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Dangers de se ronger les ongles.

Biting your nails: what are the risks?

Sucking one's thumb, picking one's nose, twisting one's hair, grinding and clenching teeth... compulsively biting nails, commonly referred to as onychophagia, is among the most common behaviours in the category of "typical nervous habits". Often regarded as nothing more than a boredom habit and too frequently overlooked, this behaviour can lead to health issues. Let's explore which ones in this article.


Biting one's nails: why do some people develop such a habit?

Onychophagia is characterised by thecompulsive urge to bite one's nails, often leading to tissue damage to the nails, cuticles, and surrounding skin. This can range from occasional mild behaviour to profound self-mutilation. It typically involves the soft tissues surrounding the nail, the cuticle, as well as the nail itself. Common among children and young adults, it occurs in 20 to 33% of children and nearly 45% of teenagers.

This functional habit is generally not observed before the age of 3 or 4 years. Most cases of nail biting begin in early childhood, between 4 and 6 years, and stabilise from 7 to 10 years before intensifying in adolescence with the onset of puberty. However, in many cases, this behaviour most often decreases with age: it stops spontaneously and completely at the end of adolescence or the beginning of adulthood.

Adults can also fall victim to this, particularly after experiencing high levels of stress at work, undergoing a traumatic event (such as divorce, death, etc), or in cases of withdrawal (from tobacco, alcohol, etc). It has also been observed that boys are significantly more likely than girls to bite their nails.

The reason why some individuals develop or do not develop this particular habit is not entirely clear and understood. However, the need to bite one's nails is generally associated with a psycho-emotional state of anxiety due to the self-soothing effect it provides afterwards. It is seen as a reflex of emotional imbalances : a reaction to stress, fear or excessive depression. Our emotional makeup (shyness, low self-esteem) also plays an integral part in the reason why we turn to nail biting.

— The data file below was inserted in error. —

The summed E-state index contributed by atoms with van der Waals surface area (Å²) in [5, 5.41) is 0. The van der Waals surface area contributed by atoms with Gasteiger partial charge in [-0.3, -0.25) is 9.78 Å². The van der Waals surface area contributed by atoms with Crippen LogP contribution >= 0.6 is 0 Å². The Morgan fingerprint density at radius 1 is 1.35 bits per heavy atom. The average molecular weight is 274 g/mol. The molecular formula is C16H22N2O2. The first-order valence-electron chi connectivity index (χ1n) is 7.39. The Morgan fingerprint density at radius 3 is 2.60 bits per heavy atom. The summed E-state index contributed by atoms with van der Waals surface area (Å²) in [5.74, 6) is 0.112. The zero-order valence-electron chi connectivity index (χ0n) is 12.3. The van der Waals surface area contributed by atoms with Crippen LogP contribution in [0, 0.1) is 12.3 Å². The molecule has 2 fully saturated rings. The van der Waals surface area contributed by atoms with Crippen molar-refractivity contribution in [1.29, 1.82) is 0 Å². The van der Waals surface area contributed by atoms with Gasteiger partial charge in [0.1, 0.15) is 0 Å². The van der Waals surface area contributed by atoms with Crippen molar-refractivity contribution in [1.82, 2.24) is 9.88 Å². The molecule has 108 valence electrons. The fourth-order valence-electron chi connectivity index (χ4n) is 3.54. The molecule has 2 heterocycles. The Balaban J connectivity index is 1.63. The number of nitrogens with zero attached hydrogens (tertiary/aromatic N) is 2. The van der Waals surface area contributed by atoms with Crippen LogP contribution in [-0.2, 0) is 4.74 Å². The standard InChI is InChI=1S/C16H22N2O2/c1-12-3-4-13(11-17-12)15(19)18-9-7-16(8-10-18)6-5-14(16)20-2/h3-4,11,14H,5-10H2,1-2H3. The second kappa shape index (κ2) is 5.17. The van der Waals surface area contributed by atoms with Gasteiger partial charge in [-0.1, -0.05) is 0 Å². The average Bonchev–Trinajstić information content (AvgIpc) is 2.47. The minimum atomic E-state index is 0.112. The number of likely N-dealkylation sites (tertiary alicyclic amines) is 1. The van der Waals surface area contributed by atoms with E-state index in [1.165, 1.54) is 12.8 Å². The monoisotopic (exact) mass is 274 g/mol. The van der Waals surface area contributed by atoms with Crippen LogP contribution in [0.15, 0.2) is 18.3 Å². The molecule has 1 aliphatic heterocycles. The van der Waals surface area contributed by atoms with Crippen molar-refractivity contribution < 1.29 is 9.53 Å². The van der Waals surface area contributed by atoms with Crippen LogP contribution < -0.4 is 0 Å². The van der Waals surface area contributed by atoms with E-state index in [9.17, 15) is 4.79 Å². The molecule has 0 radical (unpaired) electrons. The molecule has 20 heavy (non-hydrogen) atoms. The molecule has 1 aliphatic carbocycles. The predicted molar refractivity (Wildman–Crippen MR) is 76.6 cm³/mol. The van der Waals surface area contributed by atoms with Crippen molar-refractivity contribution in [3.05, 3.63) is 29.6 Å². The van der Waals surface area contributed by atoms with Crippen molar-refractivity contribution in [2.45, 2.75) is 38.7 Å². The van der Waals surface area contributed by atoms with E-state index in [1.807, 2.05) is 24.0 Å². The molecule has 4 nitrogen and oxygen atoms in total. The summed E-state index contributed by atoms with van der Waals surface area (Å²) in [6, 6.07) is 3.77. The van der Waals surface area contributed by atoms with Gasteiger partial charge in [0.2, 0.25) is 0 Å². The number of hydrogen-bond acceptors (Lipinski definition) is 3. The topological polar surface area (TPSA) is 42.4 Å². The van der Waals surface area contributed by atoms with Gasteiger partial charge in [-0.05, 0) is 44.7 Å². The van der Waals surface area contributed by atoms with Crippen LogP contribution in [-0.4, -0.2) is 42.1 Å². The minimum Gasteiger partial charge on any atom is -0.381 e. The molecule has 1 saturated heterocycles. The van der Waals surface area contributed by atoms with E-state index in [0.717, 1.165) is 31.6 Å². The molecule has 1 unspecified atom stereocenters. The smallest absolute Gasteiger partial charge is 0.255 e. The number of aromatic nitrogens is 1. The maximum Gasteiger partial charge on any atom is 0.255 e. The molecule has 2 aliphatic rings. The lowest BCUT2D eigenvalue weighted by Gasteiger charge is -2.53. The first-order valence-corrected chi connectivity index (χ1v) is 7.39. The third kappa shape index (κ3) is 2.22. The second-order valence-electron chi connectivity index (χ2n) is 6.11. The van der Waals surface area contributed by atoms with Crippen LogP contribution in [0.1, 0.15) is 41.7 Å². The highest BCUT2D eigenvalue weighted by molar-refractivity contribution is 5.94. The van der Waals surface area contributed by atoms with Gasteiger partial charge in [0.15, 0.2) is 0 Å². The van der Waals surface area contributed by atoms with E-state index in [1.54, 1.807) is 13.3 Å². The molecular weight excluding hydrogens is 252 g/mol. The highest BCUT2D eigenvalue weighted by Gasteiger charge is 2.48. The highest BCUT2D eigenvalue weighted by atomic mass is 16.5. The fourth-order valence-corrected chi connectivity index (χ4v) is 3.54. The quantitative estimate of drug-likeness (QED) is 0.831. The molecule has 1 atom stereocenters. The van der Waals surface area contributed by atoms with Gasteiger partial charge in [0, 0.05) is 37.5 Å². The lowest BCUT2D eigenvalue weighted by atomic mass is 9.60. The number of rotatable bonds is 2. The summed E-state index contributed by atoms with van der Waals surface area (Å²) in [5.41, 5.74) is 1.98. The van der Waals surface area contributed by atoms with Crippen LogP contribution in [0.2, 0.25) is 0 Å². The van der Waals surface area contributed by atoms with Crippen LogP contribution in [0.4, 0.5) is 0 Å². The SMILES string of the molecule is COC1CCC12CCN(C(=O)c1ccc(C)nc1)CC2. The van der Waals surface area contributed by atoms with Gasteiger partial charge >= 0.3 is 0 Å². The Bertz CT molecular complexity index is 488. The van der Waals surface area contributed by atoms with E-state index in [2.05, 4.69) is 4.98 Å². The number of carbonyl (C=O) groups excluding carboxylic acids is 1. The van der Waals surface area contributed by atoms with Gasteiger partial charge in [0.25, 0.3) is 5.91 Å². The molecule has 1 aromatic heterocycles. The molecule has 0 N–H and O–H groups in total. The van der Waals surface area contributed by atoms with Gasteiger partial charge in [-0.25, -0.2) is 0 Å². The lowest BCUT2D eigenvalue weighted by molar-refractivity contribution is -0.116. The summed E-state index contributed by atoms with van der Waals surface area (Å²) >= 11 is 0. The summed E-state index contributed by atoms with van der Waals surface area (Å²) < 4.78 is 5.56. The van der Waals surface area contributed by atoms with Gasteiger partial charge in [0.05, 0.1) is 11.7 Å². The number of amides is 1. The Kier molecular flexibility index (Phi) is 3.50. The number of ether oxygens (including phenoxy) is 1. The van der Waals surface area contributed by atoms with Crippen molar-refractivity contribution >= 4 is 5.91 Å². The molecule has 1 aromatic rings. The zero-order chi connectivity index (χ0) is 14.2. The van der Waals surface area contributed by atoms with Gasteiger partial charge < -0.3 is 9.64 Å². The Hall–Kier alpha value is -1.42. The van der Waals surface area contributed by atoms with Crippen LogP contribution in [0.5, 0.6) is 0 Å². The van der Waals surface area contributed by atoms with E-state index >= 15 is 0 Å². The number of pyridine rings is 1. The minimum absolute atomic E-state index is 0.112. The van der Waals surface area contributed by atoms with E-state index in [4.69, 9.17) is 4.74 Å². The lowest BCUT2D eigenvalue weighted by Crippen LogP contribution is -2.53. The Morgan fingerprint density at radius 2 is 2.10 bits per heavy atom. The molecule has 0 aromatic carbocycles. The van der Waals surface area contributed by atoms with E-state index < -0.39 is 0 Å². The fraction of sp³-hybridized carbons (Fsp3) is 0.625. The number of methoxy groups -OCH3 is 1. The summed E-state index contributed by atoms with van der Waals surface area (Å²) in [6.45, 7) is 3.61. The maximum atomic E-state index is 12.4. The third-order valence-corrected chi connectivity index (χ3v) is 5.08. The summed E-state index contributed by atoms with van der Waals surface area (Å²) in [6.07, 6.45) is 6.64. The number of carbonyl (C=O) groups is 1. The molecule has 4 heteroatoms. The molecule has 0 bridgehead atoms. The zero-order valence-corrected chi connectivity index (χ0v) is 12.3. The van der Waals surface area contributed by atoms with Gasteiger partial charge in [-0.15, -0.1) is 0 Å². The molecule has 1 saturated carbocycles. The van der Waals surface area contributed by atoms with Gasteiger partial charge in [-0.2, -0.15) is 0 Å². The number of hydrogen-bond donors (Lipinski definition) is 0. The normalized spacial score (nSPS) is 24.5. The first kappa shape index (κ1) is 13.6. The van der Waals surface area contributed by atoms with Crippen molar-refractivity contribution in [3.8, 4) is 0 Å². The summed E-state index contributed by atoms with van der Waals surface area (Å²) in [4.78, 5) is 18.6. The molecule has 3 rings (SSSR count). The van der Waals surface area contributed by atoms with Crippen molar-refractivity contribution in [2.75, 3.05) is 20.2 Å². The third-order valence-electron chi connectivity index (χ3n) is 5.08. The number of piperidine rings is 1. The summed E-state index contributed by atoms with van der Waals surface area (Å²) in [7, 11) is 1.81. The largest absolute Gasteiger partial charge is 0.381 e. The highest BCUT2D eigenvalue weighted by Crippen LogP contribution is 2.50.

Onychophagy also has a strong correlation with personality. Thus, some impatient individuals or those prone to frustrations often bite their nails frenziedly to channel their excess energy and regulate their emotions. This behaviour can also occur in order to imitate someone, especially observed in children.

Complications arising from biting your nails?

Biting your nails can lead to a number of consequences that should not be overlooked.

  • Dental Anomalies: Non-physiological mechanical forces acting on the teeth can cause enamel abrasion. One can also observe a rotation and small fractures on the incisive edges of the mandibular incisors (lower front teeth), as well as a displacement of the maxillary incisors (upper front teeth). However, if this persists, onychophagy can also cause a misalignment between the upper dental arch and the lower dental arch (dental malocclusion), due to the pressures exerted.

  • Oral afflictions: If your nails are infected (onychomycosis, paronychia) and you bite them, not forgetting that nails are a fertile ground for the development of microorganisms, these can be transmitted from your fingers to your oral cavity. This can then cause an infection (herpes, gum inflammation, etc.). By biting your nails, it is also possible to be infected by pinworms, tapeworms, staphylococcus, salmonella, E. coli and human papillomavirus.